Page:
July 25, 2022

Growing Appetite for Podcasts, Personalized Spam, and Who Should Host?


In this episode, Benji discusses...

News:

1 - What’s the appetite for podcast listening worldwide? (Sounds Profitable)

2 - Acast acquires Podchaser, the world’s most comprehensive podcast database (PodNews)

3 ‘Personalized’ Spam is Still Spam (PodMov)

Listener Question:

How do we decide as a company who our host should be?

What do you look for in a good podcast host?

Transcript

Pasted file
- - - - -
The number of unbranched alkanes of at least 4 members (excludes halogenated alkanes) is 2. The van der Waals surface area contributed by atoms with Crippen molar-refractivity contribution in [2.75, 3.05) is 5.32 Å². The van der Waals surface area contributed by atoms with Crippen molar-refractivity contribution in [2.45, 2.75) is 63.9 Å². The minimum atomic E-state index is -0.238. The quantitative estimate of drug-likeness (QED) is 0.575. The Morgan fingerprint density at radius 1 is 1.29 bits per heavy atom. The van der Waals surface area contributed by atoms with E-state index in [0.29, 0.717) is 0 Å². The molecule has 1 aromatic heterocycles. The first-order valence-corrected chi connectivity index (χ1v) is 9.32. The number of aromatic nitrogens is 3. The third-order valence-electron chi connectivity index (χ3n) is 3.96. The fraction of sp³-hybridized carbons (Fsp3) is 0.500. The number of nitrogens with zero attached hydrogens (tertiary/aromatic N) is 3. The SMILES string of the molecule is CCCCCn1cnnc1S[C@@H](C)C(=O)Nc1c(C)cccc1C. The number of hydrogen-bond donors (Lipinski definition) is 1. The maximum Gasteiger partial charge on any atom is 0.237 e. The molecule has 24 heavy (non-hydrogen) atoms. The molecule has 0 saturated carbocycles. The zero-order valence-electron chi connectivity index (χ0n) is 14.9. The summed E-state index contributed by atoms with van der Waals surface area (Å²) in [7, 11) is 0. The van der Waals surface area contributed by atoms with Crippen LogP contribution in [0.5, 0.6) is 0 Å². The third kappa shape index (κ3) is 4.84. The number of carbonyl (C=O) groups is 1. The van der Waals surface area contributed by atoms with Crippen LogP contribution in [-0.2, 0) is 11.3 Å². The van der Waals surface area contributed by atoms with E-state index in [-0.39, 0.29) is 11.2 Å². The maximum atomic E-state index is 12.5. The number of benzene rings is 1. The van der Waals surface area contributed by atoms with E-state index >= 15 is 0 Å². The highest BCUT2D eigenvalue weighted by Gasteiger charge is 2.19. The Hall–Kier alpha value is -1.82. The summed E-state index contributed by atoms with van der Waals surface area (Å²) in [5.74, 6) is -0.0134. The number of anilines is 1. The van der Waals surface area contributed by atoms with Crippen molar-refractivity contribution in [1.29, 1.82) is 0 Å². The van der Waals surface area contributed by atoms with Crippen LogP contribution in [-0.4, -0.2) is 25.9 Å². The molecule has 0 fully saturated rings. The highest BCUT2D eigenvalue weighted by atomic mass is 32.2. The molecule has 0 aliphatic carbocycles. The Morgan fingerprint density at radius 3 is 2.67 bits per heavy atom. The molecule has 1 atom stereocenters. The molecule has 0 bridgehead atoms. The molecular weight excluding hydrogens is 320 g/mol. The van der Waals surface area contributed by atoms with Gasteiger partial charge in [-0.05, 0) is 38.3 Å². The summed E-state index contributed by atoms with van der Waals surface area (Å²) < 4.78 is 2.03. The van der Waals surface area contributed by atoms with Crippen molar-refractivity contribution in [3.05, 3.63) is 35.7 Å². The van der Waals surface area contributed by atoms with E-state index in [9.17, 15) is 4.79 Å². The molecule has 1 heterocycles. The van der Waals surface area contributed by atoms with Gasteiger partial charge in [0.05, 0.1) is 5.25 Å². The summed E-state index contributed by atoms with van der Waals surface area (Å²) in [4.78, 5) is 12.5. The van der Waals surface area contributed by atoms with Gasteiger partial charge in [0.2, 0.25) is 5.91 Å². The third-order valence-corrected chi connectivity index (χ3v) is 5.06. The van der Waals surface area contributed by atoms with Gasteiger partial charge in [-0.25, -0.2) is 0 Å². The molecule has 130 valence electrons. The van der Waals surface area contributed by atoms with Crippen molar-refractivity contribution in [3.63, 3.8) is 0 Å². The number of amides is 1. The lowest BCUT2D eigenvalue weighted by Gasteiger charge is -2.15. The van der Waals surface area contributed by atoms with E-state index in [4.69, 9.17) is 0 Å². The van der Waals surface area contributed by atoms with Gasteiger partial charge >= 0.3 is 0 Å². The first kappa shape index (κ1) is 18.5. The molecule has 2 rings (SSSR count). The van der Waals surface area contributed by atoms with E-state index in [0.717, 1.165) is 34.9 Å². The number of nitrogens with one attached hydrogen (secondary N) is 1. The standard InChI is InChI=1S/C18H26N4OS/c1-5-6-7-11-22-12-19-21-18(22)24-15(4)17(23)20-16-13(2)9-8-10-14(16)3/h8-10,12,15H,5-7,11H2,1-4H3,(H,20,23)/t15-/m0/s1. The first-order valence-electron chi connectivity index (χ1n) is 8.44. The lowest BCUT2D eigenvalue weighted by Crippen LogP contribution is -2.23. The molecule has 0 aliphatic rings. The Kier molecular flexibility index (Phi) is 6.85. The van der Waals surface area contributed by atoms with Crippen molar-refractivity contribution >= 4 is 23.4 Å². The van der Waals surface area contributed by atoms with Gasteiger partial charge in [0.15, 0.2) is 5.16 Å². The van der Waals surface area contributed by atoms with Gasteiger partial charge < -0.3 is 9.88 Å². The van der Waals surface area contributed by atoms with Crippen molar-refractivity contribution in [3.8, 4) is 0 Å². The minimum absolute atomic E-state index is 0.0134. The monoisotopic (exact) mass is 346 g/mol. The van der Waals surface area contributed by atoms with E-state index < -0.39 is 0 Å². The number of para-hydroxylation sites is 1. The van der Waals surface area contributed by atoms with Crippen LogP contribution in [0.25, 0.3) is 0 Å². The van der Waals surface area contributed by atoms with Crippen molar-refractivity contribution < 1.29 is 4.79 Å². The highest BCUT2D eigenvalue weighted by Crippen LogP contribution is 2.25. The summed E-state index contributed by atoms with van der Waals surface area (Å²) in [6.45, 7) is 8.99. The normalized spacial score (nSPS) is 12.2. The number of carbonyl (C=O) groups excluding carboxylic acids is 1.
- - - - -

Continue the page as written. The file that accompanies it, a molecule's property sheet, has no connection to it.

WEBVTT 1 00:00:11.480 --> 00:00:15.080 Welcome in to Mike Club. This is Benji block and I'm thrilled to be 2 00:00:15.480 --> 00:00:20.480 back for this week's episode. We're gonna cover some podcasting news and a question 3 00:00:20.519 --> 00:00:24.359 from our mic club community here in a moment. Just want to say thanks 4 00:00:24.399 --> 00:00:30.960 for listening in and I hope that your podcast is running fantastic. We want 5 00:00:30.960 --> 00:00:33.600 to help you continue to take your game to the next level and we want 6 00:00:33.600 --> 00:00:38.399 to give you the news that is helpful to write where you are. We 7 00:00:38.439 --> 00:00:41.640 want to talk about things that matter to us here in the B Two b 8 00:00:42.200 --> 00:00:47.600 space, and so let's dive in the news today. The first story comes 9 00:00:47.600 --> 00:00:53.159 from sounds profitable and they're talking about the appetite for podcast listening worldwide. Reminder 10 00:00:53.200 --> 00:00:56.439 that you can find the link to these stories and the show notes, but 11 00:00:56.640 --> 00:01:00.079 uh, I'll read some pieces here and then we can discuss and right from 12 00:01:00.079 --> 00:01:06.719 the article, according to an e marketer study released in October one and shared 13 00:01:06.959 --> 00:01:12.599 by Statista, the number of worldwide podcast listeners has nearly doubled since two thousand 14 00:01:12.680 --> 00:01:19.599 and nineteen, with market researchers forecasting even more global audience growth by so to 15 00:01:19.680 --> 00:01:23.879 give you guys the numbers here, two thousand nineteen, we saw two hundred 16 00:01:23.920 --> 00:01:32.959 and seventy four million worldwide monthly podcast listeners. This year we're at four hundred 17 00:01:33.040 --> 00:01:38.560 and twenty four million listeners and the projection is that two years from now will 18 00:01:38.599 --> 00:01:45.359 break the five hundred million barrier. So the US podcast market, let's talk 19 00:01:45.359 --> 00:01:49.560 about that for a second. Definitely the most mature, definitely the most saturated, 20 00:01:49.000 --> 00:01:55.920 and they expect, the projection is that the audience will soon begin to 21 00:01:56.040 --> 00:02:00.120 plateau in the states, but in non U S mark gets you're gonna see 22 00:02:00.640 --> 00:02:07.000 rapid growth that's comparable to what was happening here in the states, uh man, 23 00:02:07.039 --> 00:02:13.240 over the past five or so years. So it brings some questions to 24 00:02:13.560 --> 00:02:15.400 the surface. For me. One of those questions is, okay, as 25 00:02:15.439 --> 00:02:19.800 the market continues to grow, are we going to, as B two B 26 00:02:19.879 --> 00:02:25.120 marketers, intentionally try to grow our market overseas? And that's going to depend 27 00:02:25.319 --> 00:02:31.080 on your your strategy with your podcast. I can know for speaking from experience 28 00:02:31.080 --> 00:02:35.919 with B two B growth. We see a pretty high number of people that 29 00:02:36.000 --> 00:02:39.680 engage. It would be to be growth overseas. I think the number that 30 00:02:39.759 --> 00:02:45.879 I last saw was about of our audience and Uh of course we hope that 31 00:02:45.879 --> 00:02:49.520 that continues to grow now. Is that our primary target? No, but 32 00:02:49.639 --> 00:02:52.919 it's always nice to see those numbers coming in and I'm assuming we'll just see 33 00:02:52.919 --> 00:02:59.879 those numbers rise as more people find podcasts in Europe and in other countries are 34 00:03:00.000 --> 00:03:06.360 around the world. So I think if you're considering niche ng down further to 35 00:03:06.599 --> 00:03:09.400 reach an audience, that's fantastic, but no, that you know your your 36 00:03:09.439 --> 00:03:14.759 content, even when it's niche down, could apply to so many people who 37 00:03:14.800 --> 00:03:20.280 are working in your space or your ideal clients space, because it's topic they 38 00:03:20.319 --> 00:03:23.360 care about, even though they may not be right here in the US, 39 00:03:23.599 --> 00:03:28.360 and it's important to realize that we're in that season where it may plateau a 40 00:03:28.360 --> 00:03:35.840 bit. you think of when blogs reach to the height of their importance and 41 00:03:35.960 --> 00:03:38.439 they were just, you know, everyone was starting a blog. We're not 42 00:03:38.520 --> 00:03:42.800 maybe fully there yet with podcasts, but you can you can see that coming 43 00:03:42.800 --> 00:03:46.360 on in the states, which just means that your differentiation continues to matter more 44 00:03:46.879 --> 00:03:53.439 and how you engage with the audience that you're building continues to matter as well. 45 00:03:53.960 --> 00:03:57.520 Second story that I wanted to pay attention to and wanted to bring here 46 00:03:58.120 --> 00:04:02.400 a cast acquires odd chaser, the world's most comprehensive podcast database. This is 47 00:04:02.400 --> 00:04:06.520 from pod news and I think this is important for a few reasons. I'll 48 00:04:06.560 --> 00:04:10.879 read from the press release. Here. A cast, the world's largest independent 49 00:04:10.960 --> 00:04:15.719 podcast company, has signed an agreement to acquire pod chaser, the world's most 50 00:04:15.719 --> 00:04:21.959 comprehensive and authoritative podcast database. Crucially, pod chaser is all about discover ability, 51 00:04:23.199 --> 00:04:27.680 the ease with which listeners can find new podcasts to enjoy and advertisers can 52 00:04:27.720 --> 00:04:32.279 find new shows to align with, solving one of podcasting's toughest problems and something 53 00:04:32.399 --> 00:04:39.279 vitable to the continued growth of the whole industry. Once integrate in ha ha 54 00:04:39.279 --> 00:04:43.879 ha, tough, tough word there. Once integrated, this combination of pod 55 00:04:43.959 --> 00:04:47.600 chaser and a cast will push forward innovation, elevating discover ability for all in 56 00:04:47.639 --> 00:04:54.000 the industry and providing an even better resource for listeners, advertisers and partners. 57 00:04:54.040 --> 00:05:00.920 Now we're reading from a press release, but discoverability is, time and time 58 00:05:00.959 --> 00:05:04.600 again, one of the things that everyone complains about across the board. It's 59 00:05:04.680 --> 00:05:08.920 bad for the listening experience because it's hard to find new shows. It's bad 60 00:05:08.920 --> 00:05:13.560 for advertisers because if it's hard for listeners, imagine trying to find the right 61 00:05:13.680 --> 00:05:16.040 niche and in the right type of show, knowing their numbers, all of 62 00:05:16.040 --> 00:05:20.639 that stuff for the advertisers wanting to partner with shows and then obviously partners as 63 00:05:20.680 --> 00:05:29.680 well. It will lift the entire podcast arena when we have clear numbers, 64 00:05:29.920 --> 00:05:33.279 when we have easy discover ability. And I I see in the future not 65 00:05:33.360 --> 00:05:39.519 just one podcast company acquiring another and not just the rise of data, but 66 00:05:39.639 --> 00:05:44.959 I think we're just going to see more and more companies come into the podcast 67 00:05:45.040 --> 00:05:50.160 game to deliver uh, what we're all hoping for and wanting. It'll be 68 00:05:50.160 --> 00:05:54.680 fun to see the tools that develop over the next five or so years. 69 00:05:54.800 --> 00:05:58.639 I'll read one more piece here, Bradley Davis. He's the CEO at Pod 70 00:05:58.680 --> 00:06:02.800 chaser. He said Pod chaser and a cast have a shared ethos around supercharging 71 00:06:02.839 --> 00:06:09.120 the open podcast ecosystem and creating the best tools possible for listeners, podcasters and 72 00:06:09.160 --> 00:06:13.759 advertisers. So again, if we can get those three aligned, where us 73 00:06:13.879 --> 00:06:17.800 as show hosts and those that are behind the mic, those that are listening 74 00:06:17.839 --> 00:06:23.040 to these shows and then advertisers, if we can get those three uh easily 75 00:06:23.120 --> 00:06:27.279 kind of working together and in unison, it will be uh fantastic. So 76 00:06:28.399 --> 00:06:31.720 I had this question written down. If I could see a major new innovation 77 00:06:32.480 --> 00:06:38.040 in podcasting, what would I hope for? and to me it's just a 78 00:06:38.120 --> 00:06:40.879 dashboard of truth. That's the thing I keep coming back to. It's like, 79 00:06:41.279 --> 00:06:45.040 okay, I know that are you know whoever you host through, they 80 00:06:45.040 --> 00:06:48.319 probably have some sort of dashboards. You see some numbers. Apple has done 81 00:06:48.360 --> 00:06:51.639 a good job of saying, Hey, here's your podcast download numbers, just 82 00:06:53.079 --> 00:06:56.319 on our but I don't want to like have to go to all these different 83 00:06:56.360 --> 00:06:59.639 sites and then compile a spreadsheet or anything like that. I just want to 84 00:06:59.680 --> 00:07:02.720 know all right in front of me, here's a breakdown of where people are 85 00:07:02.720 --> 00:07:06.639 consuming the content, how much they're consuming, and I think if someone can 86 00:07:06.680 --> 00:07:11.439 clear up all the data questions that we have, they're going to make a 87 00:07:11.439 --> 00:07:15.160 ton of money. That's the tool I want right now for podcasting. And 88 00:07:15.199 --> 00:07:18.040 if I was making that dashboard I would also have some sort of easy way 89 00:07:18.079 --> 00:07:23.399 to incorporate a sign up of like, you know, listeners that want to 90 00:07:23.439 --> 00:07:27.720 stay connected and their comments and that sort of thing, like they could all 91 00:07:27.759 --> 00:07:30.240 appear on this one dashboard. So yes, it's giving you dat about listens, 92 00:07:31.120 --> 00:07:36.720 but it's also making it easy for people to actually connect with you as 93 00:07:36.720 --> 00:07:40.560 the host. That would be that would be the dream scenario. Alright. 94 00:07:40.639 --> 00:07:46.040 Third Story. Personalized spam is still spam. This is from pod movement and 95 00:07:47.399 --> 00:07:53.240 I think this is just a good quick read for you. Again, you 96 00:07:53.240 --> 00:07:56.040 can click and read the whole thing. I'm gonna read one sentence here. 97 00:07:56.079 --> 00:08:01.480 Marketing emails that promise a number one podcast in thirty days clearly spam. Linkedin 98 00:08:01.600 --> 00:08:05.639 messages hawking fake reviews also spam. But what if you're tagged in a promotional 99 00:08:05.680 --> 00:08:09.360 tweet that was just sent out to others one by one? It's a gray 100 00:08:09.399 --> 00:08:16.240 area. We'll call it spam light, semi personalized and half sincere. I'm 101 00:08:16.279 --> 00:08:18.439 not on twitter, so I do not get tagged in this type of stuff, 102 00:08:18.480 --> 00:08:24.439 but I I am constantly deemed messages where I'm sure the person is patting 103 00:08:24.480 --> 00:08:28.720 themselves on the back, going hey, I personalized my reach out. I 104 00:08:28.759 --> 00:08:31.799 get emails all the time pitching guests for B two be growth and it's semi 105 00:08:31.799 --> 00:08:37.720 personalized, half sincere. It doesn't help you when you're doing a reach out 106 00:08:37.759 --> 00:08:41.840 if you're looking for guests to say hey, I listened to the episode, 107 00:08:41.919 --> 00:08:43.960 or even Hey, I gave the show a review. It's nice that you 108 00:08:45.000 --> 00:08:48.519 gave the show a review and maybe you did go and listen to like thirty 109 00:08:48.559 --> 00:08:50.240 seconds in the middle of one of the episodes so you could screenshot it and 110 00:08:50.279 --> 00:08:54.679 show me, but it's very easy to see through that and spot it and 111 00:08:54.879 --> 00:08:58.200 no one would want that done to them. When you put hard work into 112 00:08:58.200 --> 00:09:01.720 a show, you don't want someone to semi personalize or reach out. You 113 00:09:01.720 --> 00:09:05.960 would rather, or I won't speak for you, I'll speak for myself. 114 00:09:05.200 --> 00:09:09.639 I would rather you come in cold and just tell me what you do and 115 00:09:09.639 --> 00:09:13.879 how you could potentially be an asset, or you could give me, uh, 116 00:09:13.919 --> 00:09:16.240 you know CC, put me in an email where you're going to connect 117 00:09:16.240 --> 00:09:20.639 me to a great guest, rather than you acting like you know me or 118 00:09:20.799 --> 00:09:26.879 trying to be personally. That's not personal. So, if I'm going what's 119 00:09:26.879 --> 00:09:31.240 the better strategy, the better strategy is just to admit that you're coming in 120 00:09:31.279 --> 00:09:37.240 cold rather than acting different. UH, ask yourself if the post that you're 121 00:09:37.399 --> 00:09:43.000 you're tagging or the email that you're taking people in the tweet is legitimate value 122 00:09:43.399 --> 00:09:46.519 or if it's just because you're like trying to hit a quota, and how 123 00:09:46.519 --> 00:09:52.279 would you respond to the emails or the information that you're sending out. So 124 00:09:52.559 --> 00:09:56.039 to me again, personalization is a big thing, especially if you're going after 125 00:09:56.120 --> 00:10:01.799 guests and you don't have like an agency doing guests reach out for you. 126 00:10:01.559 --> 00:10:09.039 Just you have the opportunity to be honest, to be straightforward. You should 127 00:10:09.039 --> 00:10:11.960 have done your research enough to know why you want to make the connection, 128 00:10:13.480 --> 00:10:16.879 and doing that ahead of time is going to make the whole process better. 129 00:10:18.440 --> 00:10:20.559 And so that would be that would be what I'd say on this. And 130 00:10:20.679 --> 00:10:26.240 yes, personalized spam is definitely still spam. So I say allowed Amen to 131 00:10:26.320 --> 00:10:31.759 this article and I just want us to get that when it comes to guest 132 00:10:31.759 --> 00:10:37.600 coordination for your show, don't send out a hundred and a half personalized to 133 00:10:37.840 --> 00:10:43.240 emails. It's IT looks bad. All right. That takes us off my 134 00:10:43.320 --> 00:10:50.639 soapbox and into the question from the MIC club community for this episode, and 135 00:10:50.960 --> 00:10:56.679 the question is, how do we decide as a company who should host our 136 00:10:56.799 --> 00:11:01.759 show and what do we look for in a good podcast host? This is 137 00:11:01.759 --> 00:11:07.559 a conversation we've been having internally at sweet fish and uh, I'm gonna just 138 00:11:07.600 --> 00:11:11.840 continue to use our show, in my experience, as jumping off point. 139 00:11:13.480 --> 00:11:20.320 But B two. B growth started as a show that was led by our 140 00:11:20.320 --> 00:11:24.120 founder, so he was doing the interviews, he was you know, he's 141 00:11:24.240 --> 00:11:28.759 the one that built the thing and when you have your CEO in that driver's 142 00:11:28.759 --> 00:11:35.360 seat, is obviously going to be extremely helpful for uh, people actually wanting 143 00:11:35.399 --> 00:11:39.039 to listen. When, when, when you're CEO, when the person driving 144 00:11:39.039 --> 00:11:43.080 the strategy in a lot of ways and driving the team is the one behind 145 00:11:43.080 --> 00:11:46.919 the MIC. If there are any good people, listen because there's there's a 146 00:11:46.000 --> 00:11:50.759 certain just buy into the authority that they bring. We've tried multiple things. 147 00:11:50.799 --> 00:11:54.840 We've had multiple hosts and that actually worked for me to be growth. If 148 00:11:54.840 --> 00:11:56.679 you go back in the archive you could find those episodes. Uh. And 149 00:11:56.720 --> 00:12:01.159 then now, since November, I've taken taking over the show and we were 150 00:12:01.200 --> 00:12:03.240 running into daily show and it was working great, having a lot of guests 151 00:12:03.240 --> 00:12:07.399 on, but it's a different type of show than it would be if it 152 00:12:07.480 --> 00:12:09.480 was founder lead. So one of the questions I would be asking is how 153 00:12:09.519 --> 00:12:16.399 involved is your CEO in your content strategy? How feasible is it that she 154 00:12:16.840 --> 00:12:22.480 or he would want to be more involved and become part of this podcast that 155 00:12:22.519 --> 00:12:26.000 you have, and could you even bring them in for an episode a month 156 00:12:26.120 --> 00:12:28.159 or start in a simple way like that, without adding too much onto their 157 00:12:28.159 --> 00:12:33.919 plate, but letting their voice be an integral piece of this, the podcast. 158 00:12:33.799 --> 00:12:37.399 Okay, if that's totally out, then clearly like your marketing leader is 159 00:12:37.440 --> 00:12:41.759 probably going to be the one that is best suited for this, simply because 160 00:12:41.759 --> 00:12:46.000 they know the power of podcasting and content. And then I would look for 161 00:12:46.320 --> 00:12:52.039 are there people in your organization who are just great at conversation and do they 162 00:12:52.080 --> 00:12:56.039 have at least a good enough knowledge level where they could sit behind a mic 163 00:12:56.120 --> 00:12:58.440 and there could be a good back and forth if you did like a co 164 00:12:58.600 --> 00:13:03.679 host situation. What you don't want is you don't want to just take someone 165 00:13:03.759 --> 00:13:07.639 by title and throw them behind a mic other than your CEO, other than 166 00:13:07.679 --> 00:13:15.000 the person that's really spearheading the charge. You could get pretty creative internally and 167 00:13:15.039 --> 00:13:18.360 obviously topically, it's going to depend who should whoo, who should be in 168 00:13:18.360 --> 00:13:22.840 on the conversation. The other thing that we think a lot about now is 169 00:13:22.279 --> 00:13:26.120 it is fantastic to be able to reach out and talk to people at other 170 00:13:26.240 --> 00:13:30.799 organizations, your ideal clients and all of that, but how do you infuse 171 00:13:30.919 --> 00:13:33.759 your unique point of view into your show. So if you've been caught in 172 00:13:33.759 --> 00:13:39.360 a space where you're doing these interviews and you're asking questions and that's really all 173 00:13:39.440 --> 00:13:41.879 you're doing, is there a way, even if it's an interview style, 174 00:13:41.919 --> 00:13:48.440 for you to really share your company's opinion, because you want that mixed in, 175 00:13:48.559 --> 00:13:52.320 otherwise you're sort of building affinity for them and their brand instead of you 176 00:13:52.399 --> 00:13:56.519 and your brand. But it's your show, so maybe it's a mix of 177 00:13:56.759 --> 00:13:58.799 I do these interviews and we make sure that the spotlight is fully on the 178 00:13:58.840 --> 00:14:05.000 Gamest, but then we also do shows where it's just us talking about our 179 00:14:05.080 --> 00:14:09.240 opinion on a certain topic and giving away our way of thinking about it. 180 00:14:09.320 --> 00:14:13.440 That then adds value to the market and people will listen into that because they're 181 00:14:13.480 --> 00:14:18.840 there for you and for your opinion. So what is a great podcast host 182 00:14:18.240 --> 00:14:22.279 do? What do they look like? I think they have some level of 183 00:14:22.000 --> 00:14:28.039 enthusiasm and some level of comfort behind the Mike, but that can also be 184 00:14:28.120 --> 00:14:31.879 learned over time and if you can ask good enough questions, if you can 185 00:14:31.919 --> 00:14:37.919 be a good enough conversationalist, the energy you bring isn't necessarily the obviously the 186 00:14:37.960 --> 00:14:41.240 only thing that matters. You want expertise as well. So short answer, 187 00:14:43.120 --> 00:14:46.080 you decide to try to get your CEO involved, if they will be, 188 00:14:48.080 --> 00:14:50.279 and if they won't be, then I would have it sit in marketing and 189 00:14:50.320 --> 00:14:54.840 I would do a co host situation and get a couple of people involved. 190 00:14:54.960 --> 00:14:58.799 But never be afraid to do some trial and error and don't commit to something 191 00:14:58.840 --> 00:15:03.919 forever and you don't have to. You can always run six podcast experiment, 192 00:15:05.080 --> 00:15:07.960 you know, and and okay, after we release six we're gonna go back 193 00:15:07.000 --> 00:15:11.440 to the drawing board and we'll go from there. Don't commit to something too 194 00:15:11.480 --> 00:15:15.519 early when you don't have to. All right, that wraps up this episode 195 00:15:15.559 --> 00:15:18.759 of Mike Club. Thank you for listening, thank you for being part of 196 00:15:18.759 --> 00:15:24.399 our Linkedin community and uh, I really have enjoyed this time where Dan has 197 00:15:24.399 --> 00:15:28.759 been out being with the baby. I think we have a few weeks left 198 00:15:28.799 --> 00:15:31.919 of this and then he'll be back. I hope that you're getting tremendous value 199 00:15:33.000 --> 00:15:35.080 and if you have any podcasting questions, please feel free to reach out to 200 00:15:35.120 --> 00:15:39.320 me. I love connecting with people over on Linkedin. Just search Benji block 201 00:15:39.799 --> 00:15:50.720 and we'll be back next week with another Mike Club episode. By everybody